Computational neuroscientist Anders Sanberg is a senior research fellow at Oxford’s Future of Humanity Institute where he explores the ethics of future human enhancement through AI, genetic engineering, and brain implants. IEEE Spectrum's Eliza Strickland interviewed Sanberg about the ethics of augmenting your wetware with neurotech:
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Spectrum: Do you worry that neurotech brain enhancements will only be available to the wealthy, and will increase the disparities between the haves and have-nots?
Sandberg: I’m not too worried about it. If the enhancement it is in the form of a device or pill, those things typically come down in price exponentially. We don’t have to worry so much about them being too expensive for the mass market. It’s more of a concern if there is a lot of service required—if you have to go to a special place and get your brain massaged, or you have to take a few weeks off work for training, the prices for those services won’t come down because they’re based on salaries.
The real question is, how much benefit do you get from being enhanced? You have to consider positional benefits versus absolute benefits. For example, being tall is positionally good for men, tall men tend to get ahead in work and have better life outcomes. But if everyone becomes taller, no one is taller. You only get the benefit if you’re taller than everyone else. Many people who are against enhancement use this argument: Enhancement leads to this crazy race and we’re all worse off.
Spectrum: So even if a cognition-enhancing device became available, you don’t think everyone should get one?
UC Berkeley researchers are developing "Neural Dust," tiny wireless sensors for implanting in the brain, muscles, and intestines that could someday be used to control prosthetics or a "electroceuticals" to treat epilepsy or fire up the immune system. So far, they've tested a 3 millimeter long version of the device in rats.
“I think the long-term prospects for neural dust are not only within nerves and the brain, but much broader,“ says researcher Michel Maharbiz. “Having access to in-body telemetry has never been possible because there has been no way to put something supertiny superdeep. But now I can take a speck of nothing and park it next to a nerve or organ, your GI tract or a muscle, and read out the data."
Maharbiz, neuroengineer Jose Carmena, and their colleagues published their latest results on "Wireless Recording in the Peripheral Nervous System with Ultrasonic Neural Dust" in the journal Neuron.
From UC Berkeley:
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While the experiments so far have involved the peripheral nervous system and muscles, the neural dust motes could work equally well in the central nervous system and brain to control prosthetics, the researchers say. Today’s implantable electrodes degrade within 1 to 2 years, and all connect to wires that pass through holes in the skull. Wireless sensors – dozens to a hundred – could be sealed in, avoiding infection and unwanted movement of the electrodes.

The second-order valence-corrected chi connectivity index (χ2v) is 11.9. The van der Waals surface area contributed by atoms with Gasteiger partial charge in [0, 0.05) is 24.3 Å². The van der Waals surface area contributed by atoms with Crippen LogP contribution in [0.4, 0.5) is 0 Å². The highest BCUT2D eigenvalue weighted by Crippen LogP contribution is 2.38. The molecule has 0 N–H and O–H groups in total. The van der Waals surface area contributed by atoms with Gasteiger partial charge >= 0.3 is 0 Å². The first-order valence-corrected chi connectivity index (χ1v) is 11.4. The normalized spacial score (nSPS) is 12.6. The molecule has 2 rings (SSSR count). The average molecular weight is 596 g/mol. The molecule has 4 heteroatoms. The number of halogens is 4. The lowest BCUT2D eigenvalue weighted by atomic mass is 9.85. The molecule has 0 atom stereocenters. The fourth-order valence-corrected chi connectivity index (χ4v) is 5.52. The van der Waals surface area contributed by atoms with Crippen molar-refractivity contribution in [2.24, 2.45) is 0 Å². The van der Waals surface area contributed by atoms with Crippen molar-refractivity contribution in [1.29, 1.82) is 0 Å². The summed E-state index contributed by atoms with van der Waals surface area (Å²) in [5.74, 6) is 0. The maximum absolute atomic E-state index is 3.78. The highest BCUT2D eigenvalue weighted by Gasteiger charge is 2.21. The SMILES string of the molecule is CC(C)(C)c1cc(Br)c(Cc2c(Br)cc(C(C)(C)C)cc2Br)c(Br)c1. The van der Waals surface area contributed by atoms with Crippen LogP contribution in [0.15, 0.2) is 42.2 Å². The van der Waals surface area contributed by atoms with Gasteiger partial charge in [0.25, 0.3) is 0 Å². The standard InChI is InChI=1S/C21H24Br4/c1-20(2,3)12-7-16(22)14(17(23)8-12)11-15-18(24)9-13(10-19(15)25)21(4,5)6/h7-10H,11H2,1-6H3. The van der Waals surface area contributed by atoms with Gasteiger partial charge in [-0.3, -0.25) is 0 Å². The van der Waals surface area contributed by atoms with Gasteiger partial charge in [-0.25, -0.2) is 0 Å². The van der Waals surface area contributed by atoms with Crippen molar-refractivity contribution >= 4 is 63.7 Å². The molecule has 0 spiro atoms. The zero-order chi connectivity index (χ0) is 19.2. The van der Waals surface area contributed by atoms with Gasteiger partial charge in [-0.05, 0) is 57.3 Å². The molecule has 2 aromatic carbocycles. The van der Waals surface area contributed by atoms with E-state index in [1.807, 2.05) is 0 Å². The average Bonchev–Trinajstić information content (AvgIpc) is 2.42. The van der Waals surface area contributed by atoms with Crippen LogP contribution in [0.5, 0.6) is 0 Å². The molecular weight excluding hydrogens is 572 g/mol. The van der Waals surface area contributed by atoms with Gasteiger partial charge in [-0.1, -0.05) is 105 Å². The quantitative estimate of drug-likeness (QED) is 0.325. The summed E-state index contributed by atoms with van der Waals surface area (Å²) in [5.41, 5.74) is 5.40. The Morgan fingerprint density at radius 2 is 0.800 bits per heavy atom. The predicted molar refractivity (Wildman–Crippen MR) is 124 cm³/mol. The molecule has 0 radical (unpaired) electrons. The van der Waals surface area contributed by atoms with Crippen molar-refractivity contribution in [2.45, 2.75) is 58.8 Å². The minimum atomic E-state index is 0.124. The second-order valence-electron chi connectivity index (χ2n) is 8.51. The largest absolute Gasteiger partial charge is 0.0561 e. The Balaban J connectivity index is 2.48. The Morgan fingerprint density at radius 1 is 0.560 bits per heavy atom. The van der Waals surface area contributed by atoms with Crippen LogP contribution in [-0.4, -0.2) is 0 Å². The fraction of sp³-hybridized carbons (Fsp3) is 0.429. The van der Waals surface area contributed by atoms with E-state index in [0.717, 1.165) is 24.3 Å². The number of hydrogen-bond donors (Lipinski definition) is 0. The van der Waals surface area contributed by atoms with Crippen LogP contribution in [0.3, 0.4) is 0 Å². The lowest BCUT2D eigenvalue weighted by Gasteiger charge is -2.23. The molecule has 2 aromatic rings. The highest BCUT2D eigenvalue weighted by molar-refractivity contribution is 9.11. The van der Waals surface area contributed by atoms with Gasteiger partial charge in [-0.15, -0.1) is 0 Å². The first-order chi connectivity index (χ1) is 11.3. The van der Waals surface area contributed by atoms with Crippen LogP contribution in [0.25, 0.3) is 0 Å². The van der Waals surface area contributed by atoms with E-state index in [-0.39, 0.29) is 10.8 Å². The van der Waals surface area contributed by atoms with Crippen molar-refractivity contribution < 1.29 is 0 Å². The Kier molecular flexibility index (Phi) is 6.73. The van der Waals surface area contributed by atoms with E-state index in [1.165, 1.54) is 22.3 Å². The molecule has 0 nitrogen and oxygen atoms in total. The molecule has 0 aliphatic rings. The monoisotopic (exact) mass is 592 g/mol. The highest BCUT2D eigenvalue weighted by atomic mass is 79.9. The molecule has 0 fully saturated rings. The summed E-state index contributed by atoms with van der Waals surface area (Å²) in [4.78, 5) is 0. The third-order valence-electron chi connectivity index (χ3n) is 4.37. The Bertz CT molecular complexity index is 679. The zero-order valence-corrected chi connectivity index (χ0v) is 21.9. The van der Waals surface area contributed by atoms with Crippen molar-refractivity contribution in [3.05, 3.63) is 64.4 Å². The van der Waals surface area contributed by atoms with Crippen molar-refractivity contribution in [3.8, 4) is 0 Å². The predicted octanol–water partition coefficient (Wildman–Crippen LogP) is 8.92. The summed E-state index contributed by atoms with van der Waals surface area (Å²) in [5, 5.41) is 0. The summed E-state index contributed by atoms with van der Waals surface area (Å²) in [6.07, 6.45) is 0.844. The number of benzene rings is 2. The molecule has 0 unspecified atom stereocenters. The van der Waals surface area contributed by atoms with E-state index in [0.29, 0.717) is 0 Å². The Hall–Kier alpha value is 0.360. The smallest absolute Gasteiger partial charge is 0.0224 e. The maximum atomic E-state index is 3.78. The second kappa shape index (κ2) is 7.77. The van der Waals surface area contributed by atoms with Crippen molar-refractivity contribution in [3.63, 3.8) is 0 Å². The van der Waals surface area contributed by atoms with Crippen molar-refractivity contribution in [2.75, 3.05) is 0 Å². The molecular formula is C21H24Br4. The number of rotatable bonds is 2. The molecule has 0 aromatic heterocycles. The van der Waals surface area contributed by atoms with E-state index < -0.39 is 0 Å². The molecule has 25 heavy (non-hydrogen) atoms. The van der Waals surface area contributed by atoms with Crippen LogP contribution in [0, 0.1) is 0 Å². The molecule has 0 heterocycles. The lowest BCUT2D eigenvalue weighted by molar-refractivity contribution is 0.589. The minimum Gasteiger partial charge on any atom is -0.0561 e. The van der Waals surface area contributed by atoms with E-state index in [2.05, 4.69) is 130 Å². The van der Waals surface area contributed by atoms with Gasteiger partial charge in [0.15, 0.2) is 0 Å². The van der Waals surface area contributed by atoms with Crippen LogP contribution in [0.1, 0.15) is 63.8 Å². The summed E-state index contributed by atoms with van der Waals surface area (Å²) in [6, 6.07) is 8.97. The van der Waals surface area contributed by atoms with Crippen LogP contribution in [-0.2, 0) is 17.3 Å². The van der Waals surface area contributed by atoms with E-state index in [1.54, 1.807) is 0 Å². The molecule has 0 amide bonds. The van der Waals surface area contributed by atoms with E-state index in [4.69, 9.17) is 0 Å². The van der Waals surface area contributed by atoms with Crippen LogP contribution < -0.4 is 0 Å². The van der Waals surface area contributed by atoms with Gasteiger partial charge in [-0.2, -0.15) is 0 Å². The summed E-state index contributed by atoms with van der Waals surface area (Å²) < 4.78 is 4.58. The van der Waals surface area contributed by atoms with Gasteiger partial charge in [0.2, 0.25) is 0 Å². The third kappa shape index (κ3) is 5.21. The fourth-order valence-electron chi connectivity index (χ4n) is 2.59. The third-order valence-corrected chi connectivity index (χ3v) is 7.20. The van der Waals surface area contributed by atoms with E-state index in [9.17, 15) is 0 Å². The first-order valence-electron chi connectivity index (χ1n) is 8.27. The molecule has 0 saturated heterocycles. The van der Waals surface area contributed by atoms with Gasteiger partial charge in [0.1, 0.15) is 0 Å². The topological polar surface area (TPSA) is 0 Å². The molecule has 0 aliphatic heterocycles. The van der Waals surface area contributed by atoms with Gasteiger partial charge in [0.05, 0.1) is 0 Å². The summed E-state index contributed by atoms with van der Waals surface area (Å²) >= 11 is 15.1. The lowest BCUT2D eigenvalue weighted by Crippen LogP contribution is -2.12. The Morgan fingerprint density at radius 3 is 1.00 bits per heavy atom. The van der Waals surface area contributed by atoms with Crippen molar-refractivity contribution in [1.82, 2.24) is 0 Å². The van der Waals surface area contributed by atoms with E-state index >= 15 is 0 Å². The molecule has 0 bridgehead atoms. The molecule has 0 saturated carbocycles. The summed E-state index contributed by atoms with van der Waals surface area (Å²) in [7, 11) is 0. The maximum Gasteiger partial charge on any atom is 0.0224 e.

“The original goal of the neural dust project was to imagine the next generation of brain-machine interfaces, and to make it a viable clinical technology,” said neuroscience graduate student Ryan Neely.
Last year, Mohammed Abad, 43, whose penis was destroyed when he was hit by a car as a child, received an 8-inch implant involving two tubes that inflate his reconstructed flesh phallus when he pumps it up via a button in his scrotum. The implant was the culmination of years of reconstructive surgery. These kinds of implants are commonly used to treat erectile dysfunction. Abad has now announced that he will soon lose his virginity to a sex worker named Charlotte Rose, 35.
“I have waited long enough for this — it’ll be a great start to the new year," Abad said. "My penis is working perfectly now so I just want to do it. I’m really excited. I can’t wait for it to finally happen.”
Rose will travel from London to see Abad in Edinburgh.
"I am so honoured that he chose me to take his virginity," she said. "We plan to have a dinner date so we can get to know each other and then two hours of private time. I’m not charging him.”
(The British Journal)
More: "Man's 'Bionic Penis' Is Not So Rare After All" (LiveScience) Read the rest
Neil Harbisson is totally color blind, so he "hears colors" via an antenna implanted in his skull that translates light frequencies into audible vibrations. Read the rest